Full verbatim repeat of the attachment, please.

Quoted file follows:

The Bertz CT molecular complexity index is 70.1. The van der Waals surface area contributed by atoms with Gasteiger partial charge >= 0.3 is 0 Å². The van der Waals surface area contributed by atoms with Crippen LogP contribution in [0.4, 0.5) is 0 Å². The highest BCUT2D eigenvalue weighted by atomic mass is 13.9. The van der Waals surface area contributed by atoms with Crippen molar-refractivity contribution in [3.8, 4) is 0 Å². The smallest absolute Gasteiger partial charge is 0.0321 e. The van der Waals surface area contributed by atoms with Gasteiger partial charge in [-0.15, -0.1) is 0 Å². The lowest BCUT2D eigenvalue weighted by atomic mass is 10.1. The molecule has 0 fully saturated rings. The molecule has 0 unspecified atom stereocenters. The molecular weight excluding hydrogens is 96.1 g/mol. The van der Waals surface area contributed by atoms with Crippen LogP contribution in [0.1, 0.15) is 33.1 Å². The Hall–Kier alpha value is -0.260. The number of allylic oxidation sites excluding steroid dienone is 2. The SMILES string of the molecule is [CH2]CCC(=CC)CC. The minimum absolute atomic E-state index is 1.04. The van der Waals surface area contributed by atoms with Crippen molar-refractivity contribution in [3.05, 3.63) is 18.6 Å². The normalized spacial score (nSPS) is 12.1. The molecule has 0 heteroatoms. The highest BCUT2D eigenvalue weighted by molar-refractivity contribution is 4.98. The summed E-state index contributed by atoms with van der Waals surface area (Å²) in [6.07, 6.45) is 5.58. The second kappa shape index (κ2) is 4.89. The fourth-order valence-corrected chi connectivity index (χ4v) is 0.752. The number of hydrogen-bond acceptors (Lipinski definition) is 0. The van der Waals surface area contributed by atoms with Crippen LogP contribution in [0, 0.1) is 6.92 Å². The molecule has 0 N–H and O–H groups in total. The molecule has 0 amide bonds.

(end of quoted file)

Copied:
The Bertz CT molecular complexity index is 70.1. The van der Waals surface area contributed by atoms with Gasteiger partial charge >= 0.3 is 0 Å². The van der Waals surface area contributed by atoms with Crippen LogP contribution in [0.4, 0.5) is 0 Å². The highest BCUT2D eigenvalue weighted by atomic mass is 13.9. The van der Waals surface area contributed by atoms with Crippen molar-refractivity contribution in [3.8, 4) is 0 Å². The smallest absolute Gasteiger partial charge is 0.0321 e. The van der Waals surface area contributed by atoms with Gasteiger partial charge in [-0.15, -0.1) is 0 Å². The lowest BCUT2D eigenvalue weighted by atomic mass is 10.1. The molecule has 0 fully saturated rings. The molecule has 0 unspecified atom stereocenters. The molecular weight excluding hydrogens is 96.1 g/mol. The van der Waals surface area contributed by atoms with Crippen LogP contribution in [0.1, 0.15) is 33.1 Å². The Hall–Kier alpha value is -0.260. The number of allylic oxidation sites excluding steroid dienone is 2. The SMILES string of the molecule is [CH2]CCC(=CC)CC. The minimum absolute atomic E-state index is 1.04. The van der Waals surface area contributed by atoms with Crippen molar-refractivity contribution in [3.05, 3.63) is 18.6 Å². The normalized spacial score (nSPS) is 12.1. The molecule has 0 heteroatoms. The highest BCUT2D eigenvalue weighted by molar-refractivity contribution is 4.98. The summed E-state index contributed by atoms with van der Waals surface area (Å²) in [6.07, 6.45) is 5.58. The second kappa shape index (κ2) is 4.89. The fourth-order valence-corrected chi connectivity index (χ4v) is 0.752. The number of hydrogen-bond acceptors (Lipinski definition) is 0. The van der Waals surface area contributed by atoms with Crippen LogP contribution in [0, 0.1) is 6.92 Å². The molecule has 0 N–H and O–H groups in total. The molecule has 0 amide bonds.